[1] Prof. Beckett Cantley (University of California, Berkley, B.A. 1989; Southwestern University School of Law, J.D. cum laude 1995; and University of Florida, College of Law, LL.M. in Taxation, 1997), teaches International Taxation at Northeastern University and is a shareholder in Cantley Dietrich, P.C. Prof. Cantley would like to thank Melissa Cantley and his law clerk, Austin Schley, for their contributions to this article.
[2] Geoffrey Dietrich, Esq. (United States Military Academy at West Point, B.S. 2000; Brigham Young University Law School, J.D. 2008) is a shareholder in Cantley Dietrich, P.C.
[3] See generally Coca-Cola Co. v. Comm’r, 155 T.C. 145 (2020) (finding that the Coca-Cola’s pricing method was incorrect for three years resulting in increased tax liability for the company).
[4] Id. at 264–65.
[5] Id. at 149–50.
[6] Id. at 158.
[7] See generally id.
[8] Shobhit Seth, Transfer Pricing: What It Is and How It Works, With Examples, Investopedia (May 28, 2023), [].
[9] Id.
[10] Id.
[11] Medtronic, Inc. v. Comm’rNo. 6944-11, 2016 Tax Ct. Memo LEXIS 111, at **79 (June 9, 2016) (holding “Section 482 was enacted to prevent tax evasion and to ensure that taxpayers clearly reflect income relating to transactions between controlled entities” (citing Veritas Software Corp. & Subs. v. Comm’r, 133 T.C. 297, 316 (2009))).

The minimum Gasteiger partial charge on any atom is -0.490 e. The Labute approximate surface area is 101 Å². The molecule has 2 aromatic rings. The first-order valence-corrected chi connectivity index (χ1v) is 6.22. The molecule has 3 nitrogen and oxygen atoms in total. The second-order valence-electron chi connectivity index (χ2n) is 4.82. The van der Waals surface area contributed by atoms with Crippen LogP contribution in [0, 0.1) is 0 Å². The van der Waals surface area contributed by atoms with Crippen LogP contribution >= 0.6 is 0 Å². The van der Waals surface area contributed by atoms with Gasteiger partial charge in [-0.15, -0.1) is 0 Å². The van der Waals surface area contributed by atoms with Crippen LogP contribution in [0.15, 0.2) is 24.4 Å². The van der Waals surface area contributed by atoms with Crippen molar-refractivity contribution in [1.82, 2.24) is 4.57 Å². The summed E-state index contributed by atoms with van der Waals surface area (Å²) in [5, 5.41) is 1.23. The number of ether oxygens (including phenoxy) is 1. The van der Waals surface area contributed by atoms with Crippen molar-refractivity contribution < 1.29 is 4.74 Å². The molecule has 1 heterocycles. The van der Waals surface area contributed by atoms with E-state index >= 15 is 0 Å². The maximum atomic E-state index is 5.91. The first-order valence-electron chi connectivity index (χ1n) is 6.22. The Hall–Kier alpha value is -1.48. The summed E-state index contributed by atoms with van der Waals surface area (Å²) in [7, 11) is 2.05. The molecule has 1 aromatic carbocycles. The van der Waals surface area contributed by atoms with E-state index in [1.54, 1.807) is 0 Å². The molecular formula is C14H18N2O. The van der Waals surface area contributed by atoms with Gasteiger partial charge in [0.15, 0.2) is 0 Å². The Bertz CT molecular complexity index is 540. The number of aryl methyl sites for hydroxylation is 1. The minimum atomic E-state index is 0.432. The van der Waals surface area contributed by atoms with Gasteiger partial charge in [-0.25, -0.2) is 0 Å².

[12] v. Comm’r, 934 F.3d 976, 980 (9th Cir. 2019) (quoting Treas. Reg. § 1.482-1(a)(1)). Under the regulations, a controlled taxpayer is ‘“any one of two or more taxpayers owned or controlled directly or indirectly by the same interests, and includes the taxpayer that owns or controls the other taxpayers.”’ Treas. Reg. § 1.482-1(i)(5).
[13] Coca-Cola Co. v. Comm’r, 155 T.C. 145, 212 (2020) (Under the “best method rule,” the regulations require “that ‘[t]he arm’s length result of a controlled transaction must be determined under the method that, under the facts and circumstances, provides the most reliable measure of an arm’s length result”’ (citing Treas. Reg. § 1.482-1(c)(1))).
[14] 212.
[15] Id. The four methods are listed in Treas. Reg. § 1.482-4(a).
[16] Medtronic, Inc.,2016 Tax Ct. Memo LEXIS 111, at **82 (Further, “[t]he CUT method evaluates whether the amount charged for a controlled transfer of intangible property was arm’s length by reference to the amount charged in a comparable uncontrolled transaction”).
[17] Coca-Cola Co., 155 T.C. at 218. Additionally, “[t]he CPM evaluates whether the amount charged in a controlled transaction is arm's length according to objective measures of profitability (profit level indicators) derived from transactions of uncontrolled taxpayers that engage in similar business activities under similar circumstances.” Medtronic, Inc., 2016 Tax Ct. Memo LEXIS 111, at **81.
[18] Medtronic, Inc., 2016 Tax Ct. Memo LEXIS 111 at *83.